Consider the following case: A 68-year-old woman newly diagnosed with renal cell carcinoma in November 2014 now has progressed to stage IV with metastasis to the lungs and adrenal gland. She also has history of cardiovascular disease, hypertension, arthritis, and renal failure. She is currently taking 17 medications, 13 of which were preexisting before the initiation of the study. These included multiple antihypertensives, diuretics, opioids, antiadrenergics, and supplements. Currently, the patient is being treated with the oral agent pazopanib at 800 mg/d, to be taken on an empty stomach 1 hour before meals. However, the patient was told to suspend this drug for 17 days because of hematuria and acute kidney injury. When this patient’s medical record was audited for the 5 months she was on the trial, we learned that she had undergone 2 surgeries and was hospitalized 3 times, for a total of 12 days. In addition, she exhibited a number of the following symptoms: anemia, severe weight loss, dyspnea, febrile neutropenia, fatigue, and pain. This patient’s healthcare setting was requiring her to be accountable and to explain changes in her health and to isolate which medication(s) are part of her problem. The patient needs to organize and coordinate her own care and appointments, adhere to her medications and self-monitor 2 or 3 treatment regimens, and carry out self-care of diet, exercise, and other health behaviors and daily life.

This real case exemplifies some of the challenges patients with a solid tumor cancer and multiple other chronic conditions need to manage. Consider the frequency of taking medications with different requirements as to when and how to schedule meals. This real case also exemplifies the challenges for the clinicians who work with the patient and the researcher who designs the intervention study and selects the outcome variable.

What does this mean for the clinician? Assessment tools need to be designed to evaluate the capacity of patients with cancer with multiple chronic diseases and assist them to integrate recommended cancer care into their lives. Medication reconciliation, for example, will be a key consideration for this population. Clinicians also need to assess and assist with areas in which patients may need extra support and guidance. As we assist these patients, we need to consider challenges associated with health literacy and the patient’s physical and/or emotional capacity. We need to consider how to make their treatment burden less demanding, which will lead to better overall adherence to their medications. These issues need to be continuously assessed over the care trajectory, and adjustments need to be made to usual planned and recommended care.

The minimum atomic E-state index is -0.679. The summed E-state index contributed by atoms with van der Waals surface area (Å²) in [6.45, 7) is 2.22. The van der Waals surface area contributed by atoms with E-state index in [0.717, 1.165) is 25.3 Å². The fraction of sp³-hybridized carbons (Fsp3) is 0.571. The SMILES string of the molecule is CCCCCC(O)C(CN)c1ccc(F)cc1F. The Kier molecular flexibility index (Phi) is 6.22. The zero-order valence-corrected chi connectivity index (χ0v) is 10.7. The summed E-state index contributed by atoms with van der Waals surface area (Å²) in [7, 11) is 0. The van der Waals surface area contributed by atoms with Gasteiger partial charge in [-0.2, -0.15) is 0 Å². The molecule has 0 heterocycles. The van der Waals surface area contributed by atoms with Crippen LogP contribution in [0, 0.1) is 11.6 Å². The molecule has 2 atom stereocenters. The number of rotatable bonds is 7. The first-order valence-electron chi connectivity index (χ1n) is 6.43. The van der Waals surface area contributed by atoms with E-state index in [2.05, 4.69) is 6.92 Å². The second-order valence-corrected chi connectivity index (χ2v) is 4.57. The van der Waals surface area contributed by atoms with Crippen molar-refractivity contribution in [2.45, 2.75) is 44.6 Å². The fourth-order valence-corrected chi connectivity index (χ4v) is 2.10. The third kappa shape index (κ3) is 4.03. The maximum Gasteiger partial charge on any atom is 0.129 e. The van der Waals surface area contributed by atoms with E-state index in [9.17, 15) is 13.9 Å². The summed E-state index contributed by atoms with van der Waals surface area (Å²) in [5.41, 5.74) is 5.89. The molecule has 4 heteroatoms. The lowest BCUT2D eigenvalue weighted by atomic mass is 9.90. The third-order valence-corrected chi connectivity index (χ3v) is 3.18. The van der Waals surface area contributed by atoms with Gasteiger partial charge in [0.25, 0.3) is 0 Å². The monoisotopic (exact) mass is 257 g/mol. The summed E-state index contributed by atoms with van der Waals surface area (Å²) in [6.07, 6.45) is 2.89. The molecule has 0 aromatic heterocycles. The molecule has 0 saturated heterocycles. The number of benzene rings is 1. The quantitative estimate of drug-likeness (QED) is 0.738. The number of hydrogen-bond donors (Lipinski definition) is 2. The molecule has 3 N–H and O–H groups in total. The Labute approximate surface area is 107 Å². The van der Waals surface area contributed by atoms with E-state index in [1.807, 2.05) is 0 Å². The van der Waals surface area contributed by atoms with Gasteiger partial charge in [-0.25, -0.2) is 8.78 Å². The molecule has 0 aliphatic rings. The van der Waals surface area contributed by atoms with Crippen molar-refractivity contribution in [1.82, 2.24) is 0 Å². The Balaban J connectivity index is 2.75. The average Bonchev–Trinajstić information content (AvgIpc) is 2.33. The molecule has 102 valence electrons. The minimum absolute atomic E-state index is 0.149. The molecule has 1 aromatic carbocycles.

What does this mean for researchers? Intervention study designs need to consider multimorbidity and treatment burden as study variables. We need to use measures to understand the extent that multimorbidities affect the treatment burden in our studies. Counting the number of comorbidities does not capture the “load” of taking many medications. If one is planning an adherence study, how is adherence to the cancer drug to be assessed in light of the other drugs? If one has a symptom management intervention, how are symptoms of CVD, hypertension, and arthritis separate from those of cancer and cancer treatment? How do these factors affect the outcome variables? We need to think about how we sort out the etiology of symptom severity for symptoms that may also be associated with existing comorbidities, fatigue, pain, dyspnea, and limitations in function in patients with preexisting comorbidities such as hypertension, congestive heart failure, and arthritis. The development of interventions that integrate the management or work of chronic disease into cancer management that makes the patient’s work easier is needed to decrease patient load. We have to ask patients in our studies: do you think you can do what we are asking? How many hours per day are you already spending on care? How will you integrate this adherence and symptom management protocol? If we expect patients to follow our recommendations, we need to consider the work and time they are already spending and what we are asking of them. We need to consider how their existing care will influence implementation of our research intervention. Unless we determine what they already do, we will not know whether it is something they can really do, and this will affect both the implementation of the study and the outcome.

We did not consider treatment burden in our current study; it is clear that we must! Without considering this, recruitment, retention, and active engagement of participants in the intervention can be impacted. How does the treatment burden enter into patients who refuse to participate and those who say I am overwhelmed or those who say I am not interested? We must understand treatment demands, what we are asking patients to do, and how this affects our research implementation and results.

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Reference

1. Given BA, Given CW. Improving Adherence to Oral Cancer Agents and Self Care of Symptoms Using an IVR study. 2013-2017. Funded by National Institute of Health, grant #R01CA16240101A1.